Network Rail said that some London train stations, including King's Cross and London Victoria, would remain open for 24 hours to provide shelter for mourners waiting to take the train home. It added that many toilets, shops and restaurants within the stations would also stay open during this time.
Visitors were advised to plan ahead, check real-time travel information, and consider walking instead wherever possible.
People were also asked to avoid Green Park Tube station unless they needed step-free access.
There was no ticketing system.
There were a number of rules about what you could take into Westminster Hall, and how visitors should behave – there was further information on the Houses of Parliament website.
People did not need to show formal identification to enter the hall, but airport-style security checks were in place.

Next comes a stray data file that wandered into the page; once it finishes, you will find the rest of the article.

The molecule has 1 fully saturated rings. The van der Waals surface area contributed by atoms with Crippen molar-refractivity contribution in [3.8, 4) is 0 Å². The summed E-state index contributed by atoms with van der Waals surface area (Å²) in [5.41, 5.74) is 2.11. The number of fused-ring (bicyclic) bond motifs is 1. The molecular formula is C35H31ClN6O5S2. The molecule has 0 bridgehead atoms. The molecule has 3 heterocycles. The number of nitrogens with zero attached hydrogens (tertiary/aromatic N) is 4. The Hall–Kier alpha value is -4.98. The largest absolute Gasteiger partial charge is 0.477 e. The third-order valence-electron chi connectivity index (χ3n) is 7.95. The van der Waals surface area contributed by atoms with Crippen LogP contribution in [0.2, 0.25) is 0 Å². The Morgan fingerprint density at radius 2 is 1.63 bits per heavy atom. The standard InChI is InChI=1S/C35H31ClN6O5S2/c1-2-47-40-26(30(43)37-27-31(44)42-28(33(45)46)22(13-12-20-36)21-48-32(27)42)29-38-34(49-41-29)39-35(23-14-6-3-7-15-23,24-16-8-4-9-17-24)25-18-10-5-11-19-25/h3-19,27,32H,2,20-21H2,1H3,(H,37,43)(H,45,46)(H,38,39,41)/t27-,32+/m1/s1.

People were advised to check the weather conditions in advance, and dress accordingly.
They were also advised to bring:
There was detailed guidance about what cannot be brought into the hall, which included:
Any prohibited items would be confiscated and not returned. Police could also conduct security checks along parts of the queue.
Each person was only allowed to take in one small bag with a single opening or zip.
There was a bag-drop facility with limited capacity.
People were asked to respect the dignity of the event, and to remain silent while inside the Palace of Westminster and dress appropriately, Anyone wearing clothes with "political or offensive slogans" would not be allowed in.
Mobile phones and other electrical devices had to be turned off or put on silent mode.
Once inside Westminster Hall, the queue was divided to pass on either side of the catafalque, which is the raised platform where the closed coffin lies.